Members of the service are reminded that photography and the video taping of public places, buildings and structures are common activities within New York City… all such photography will have no connection to terrorism or unlawful conduct. Given the City’s prominence as a tourist destination, practically all such photography will have no connection to terrorism or unlawful conduct.

Members of the service may not demand to view photographs taken by a person absent consent […] When there is probable cause to believe that the camera, film or other media contains evidence of criminal activity, the item may be seized, and a search warrant must be obtained in order to view its contents.

Here’s a higher-res version of this image in case you’d like to print it out, laminate it, and carry it around in your photo bag. You can bust it out in the event that you do get stopped.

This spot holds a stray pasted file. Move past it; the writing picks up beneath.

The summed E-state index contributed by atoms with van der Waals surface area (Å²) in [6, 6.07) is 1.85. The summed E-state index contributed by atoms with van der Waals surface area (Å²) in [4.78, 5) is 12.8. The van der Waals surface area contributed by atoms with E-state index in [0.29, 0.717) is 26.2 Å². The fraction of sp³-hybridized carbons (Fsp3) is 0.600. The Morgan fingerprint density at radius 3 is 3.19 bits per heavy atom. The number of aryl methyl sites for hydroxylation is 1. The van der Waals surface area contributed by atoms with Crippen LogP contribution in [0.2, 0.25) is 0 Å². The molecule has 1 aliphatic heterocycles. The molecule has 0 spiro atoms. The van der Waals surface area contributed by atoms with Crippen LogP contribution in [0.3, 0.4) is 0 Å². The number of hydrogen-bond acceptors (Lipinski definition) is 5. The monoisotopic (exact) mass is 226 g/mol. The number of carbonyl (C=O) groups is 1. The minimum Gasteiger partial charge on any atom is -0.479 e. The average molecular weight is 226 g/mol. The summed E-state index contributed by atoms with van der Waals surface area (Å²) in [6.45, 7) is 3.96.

Thanks for sending in the tip, Eric!

LAPD Terror Policy Once Again Identifies Photogs as Potential Terrorists

Bad news for photographers in Southern California: the Los Angeles Police Department issued a notice regarding its official terrorism handling policy earlier this week, and the document still identifies photographers as potential terrorists. The intradepartmental correspondence, sent out by the Chief of Police, warns officers about the following:

Photography. Taking pictures or videos of facilities/buildings, infrastructures or protected sites in a manner that would arouse suspicion in a reasonable person. Examples include taking pictures or videos of ingress/egress, delivery locations, personnel performing security functions (e.g., patrol, badge/vehicle checking), security-related equipment (e.g., perimeter fencing, security cameras), etc.;

Observation/Surveillance. Demonstrating unusual interest in facilities/buildings, infrastructures or protected sites beyond mere casual or professional (e.g., engineers) interest, such that a reasonable person would consider the activity suspicious. Examples include observations through binoculars, taking notes, attempting to measure distances, etc. …

Dennis Romero of L.A. Weekly writes that “the LAPD is now poised to detain and question half the L.A. Weekly staff.”